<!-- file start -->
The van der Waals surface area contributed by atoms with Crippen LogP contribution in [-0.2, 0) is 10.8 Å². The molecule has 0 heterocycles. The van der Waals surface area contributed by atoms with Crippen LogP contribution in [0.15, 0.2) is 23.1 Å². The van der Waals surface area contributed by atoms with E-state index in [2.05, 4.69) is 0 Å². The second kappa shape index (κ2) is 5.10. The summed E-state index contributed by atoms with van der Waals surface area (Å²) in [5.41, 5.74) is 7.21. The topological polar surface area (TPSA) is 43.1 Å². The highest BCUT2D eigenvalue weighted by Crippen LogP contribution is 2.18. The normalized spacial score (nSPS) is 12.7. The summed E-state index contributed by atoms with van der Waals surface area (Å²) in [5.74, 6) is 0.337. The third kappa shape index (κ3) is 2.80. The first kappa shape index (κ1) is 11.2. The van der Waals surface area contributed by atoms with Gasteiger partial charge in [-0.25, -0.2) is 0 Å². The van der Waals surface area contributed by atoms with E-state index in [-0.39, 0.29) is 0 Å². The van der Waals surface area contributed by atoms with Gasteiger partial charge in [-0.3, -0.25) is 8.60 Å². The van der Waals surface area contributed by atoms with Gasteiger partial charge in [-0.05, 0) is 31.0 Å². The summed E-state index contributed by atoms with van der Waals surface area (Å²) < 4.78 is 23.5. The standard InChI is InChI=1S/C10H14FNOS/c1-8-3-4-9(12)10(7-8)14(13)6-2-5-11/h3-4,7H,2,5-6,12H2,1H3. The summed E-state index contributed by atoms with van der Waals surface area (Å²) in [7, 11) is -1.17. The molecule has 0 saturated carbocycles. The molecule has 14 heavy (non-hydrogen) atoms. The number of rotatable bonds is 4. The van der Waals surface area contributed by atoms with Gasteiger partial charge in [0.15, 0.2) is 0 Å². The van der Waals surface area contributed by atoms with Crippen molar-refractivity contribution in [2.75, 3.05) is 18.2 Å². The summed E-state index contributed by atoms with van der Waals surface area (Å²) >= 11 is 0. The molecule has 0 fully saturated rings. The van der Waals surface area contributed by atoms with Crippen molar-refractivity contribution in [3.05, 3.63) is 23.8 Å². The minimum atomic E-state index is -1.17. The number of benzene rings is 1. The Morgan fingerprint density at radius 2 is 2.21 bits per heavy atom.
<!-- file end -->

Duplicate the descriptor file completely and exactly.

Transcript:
The van der Waals surface area contributed by atoms with Crippen LogP contribution in [-0.2, 0) is 10.8 Å². The molecule has 0 heterocycles. The van der Waals surface area contributed by atoms with Crippen LogP contribution in [0.15, 0.2) is 23.1 Å². The van der Waals surface area contributed by atoms with E-state index in [2.05, 4.69) is 0 Å². The second kappa shape index (κ2) is 5.10. The summed E-state index contributed by atoms with van der Waals surface area (Å²) in [5.41, 5.74) is 7.21. The topological polar surface area (TPSA) is 43.1 Å². The highest BCUT2D eigenvalue weighted by Crippen LogP contribution is 2.18. The normalized spacial score (nSPS) is 12.7. The summed E-state index contributed by atoms with van der Waals surface area (Å²) in [5.74, 6) is 0.337. The third kappa shape index (κ3) is 2.80. The first kappa shape index (κ1) is 11.2. The van der Waals surface area contributed by atoms with Gasteiger partial charge in [-0.25, -0.2) is 0 Å². The van der Waals surface area contributed by atoms with E-state index in [-0.39, 0.29) is 0 Å². The van der Waals surface area contributed by atoms with Gasteiger partial charge in [-0.3, -0.25) is 8.60 Å². The van der Waals surface area contributed by atoms with Gasteiger partial charge in [-0.05, 0) is 31.0 Å². The summed E-state index contributed by atoms with van der Waals surface area (Å²) < 4.78 is 23.5. The standard InChI is InChI=1S/C10H14FNOS/c1-8-3-4-9(12)10(7-8)14(13)6-2-5-11/h3-4,7H,2,5-6,12H2,1H3. The summed E-state index contributed by atoms with van der Waals surface area (Å²) in [7, 11) is -1.17. The molecule has 0 saturated carbocycles. The molecule has 14 heavy (non-hydrogen) atoms. The number of rotatable bonds is 4. The van der Waals surface area contributed by atoms with Gasteiger partial charge in [0.15, 0.2) is 0 Å². The van der Waals surface area contributed by atoms with Crippen molar-refractivity contribution in [2.75, 3.05) is 18.2 Å². The summed E-state index contributed by atoms with van der Waals surface area (Å²) >= 11 is 0. The molecule has 0 fully saturated rings. The van der Waals surface area contributed by atoms with Crippen molar-refractivity contribution in [3.05, 3.63) is 23.8 Å². The minimum atomic E-state index is -1.17. The number of benzene rings is 1. The Morgan fingerprint density at radius 2 is 2.21 bits per heavy atom.